By Heather Stringer
Born and raised in a small middle-class white community in Utah, it might seem unlikely that Jason Platt, PhD, would
develop a passion for providing bilingual mental health services.
But when Platt was 8 years old, his parents added to their family
by adopting seven children from all over the globe, a decision
that would alter the course of Platt’s life. His siblings — who
were from Brazil, Colombia, El Salvador, Mexico and South
Korea — had started their lives amid civil unrest and violence,
and more than one had seen family members killed.
“They had significant mental health needs when they came
to the United States,” Platt says. “We sought out mental health
professionals, but none of the therapists knew anything about
their native languages, let alone the national contexts from
which these children came.”
One of his brothers continued to struggle with violence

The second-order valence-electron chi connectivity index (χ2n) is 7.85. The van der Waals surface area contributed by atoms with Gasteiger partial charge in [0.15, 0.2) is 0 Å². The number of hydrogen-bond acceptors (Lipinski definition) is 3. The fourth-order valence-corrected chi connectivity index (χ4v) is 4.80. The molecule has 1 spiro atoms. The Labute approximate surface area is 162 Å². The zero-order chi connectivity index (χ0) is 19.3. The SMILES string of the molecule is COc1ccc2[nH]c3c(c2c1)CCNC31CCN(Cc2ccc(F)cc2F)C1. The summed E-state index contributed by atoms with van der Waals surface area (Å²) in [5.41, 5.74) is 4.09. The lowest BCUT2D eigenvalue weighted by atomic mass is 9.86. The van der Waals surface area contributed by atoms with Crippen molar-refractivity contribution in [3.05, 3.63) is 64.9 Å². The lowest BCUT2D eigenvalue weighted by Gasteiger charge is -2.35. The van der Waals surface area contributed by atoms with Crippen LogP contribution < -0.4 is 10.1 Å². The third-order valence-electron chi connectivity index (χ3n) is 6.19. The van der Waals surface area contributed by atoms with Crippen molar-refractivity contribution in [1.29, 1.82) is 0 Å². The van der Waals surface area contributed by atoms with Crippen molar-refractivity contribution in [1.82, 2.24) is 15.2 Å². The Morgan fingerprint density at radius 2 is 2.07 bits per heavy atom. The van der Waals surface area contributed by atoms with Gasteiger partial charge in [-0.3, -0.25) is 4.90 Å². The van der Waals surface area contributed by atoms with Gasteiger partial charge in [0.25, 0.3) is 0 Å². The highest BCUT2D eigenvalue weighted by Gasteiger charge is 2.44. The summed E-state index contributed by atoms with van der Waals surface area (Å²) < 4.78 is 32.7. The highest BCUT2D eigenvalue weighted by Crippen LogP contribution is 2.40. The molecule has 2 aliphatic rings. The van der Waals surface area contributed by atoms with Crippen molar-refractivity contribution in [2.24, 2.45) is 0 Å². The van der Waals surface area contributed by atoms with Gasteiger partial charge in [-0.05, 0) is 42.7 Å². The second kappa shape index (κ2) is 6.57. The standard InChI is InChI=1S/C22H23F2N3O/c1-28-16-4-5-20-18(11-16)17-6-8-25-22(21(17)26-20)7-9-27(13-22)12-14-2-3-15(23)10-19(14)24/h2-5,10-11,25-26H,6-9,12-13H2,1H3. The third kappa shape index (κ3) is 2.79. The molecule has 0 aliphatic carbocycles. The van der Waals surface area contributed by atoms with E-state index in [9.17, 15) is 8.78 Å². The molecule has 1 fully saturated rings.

throughout his life, and to this day has not fully shared with
counselors or family members what he witnessed as a child in El
Salvador. Now he is in prison facing the death penalty.
The struggles Platt’s family members faced ignited his desire
to train more culturally competent, bilingual psychologists. He
learned Spanish, earned his doctorate from Syracuse University
in New York in 2003, and then moved to Mexico City to
connect with local Spanish instructors. Later the same year, he
established the International Counseling Psychology program
at Alliant International University in Mexico City, which offers
a summer Spanish language and cultural training experience as
well as a more in-depth two-year curriculum.
“For me, creating a program that trains bilingual mental
health workers has been an act of social justice,” Platt says.
“The program tends to draw the kind of people who care about
(Wanted: Spanish-speaking psychologists)
With the number of Spanish-speaking clients on the rise, the demand for
culturally competent psychologists to serve this population has never been higher.
A handful of psychology programs are working to meet that training need.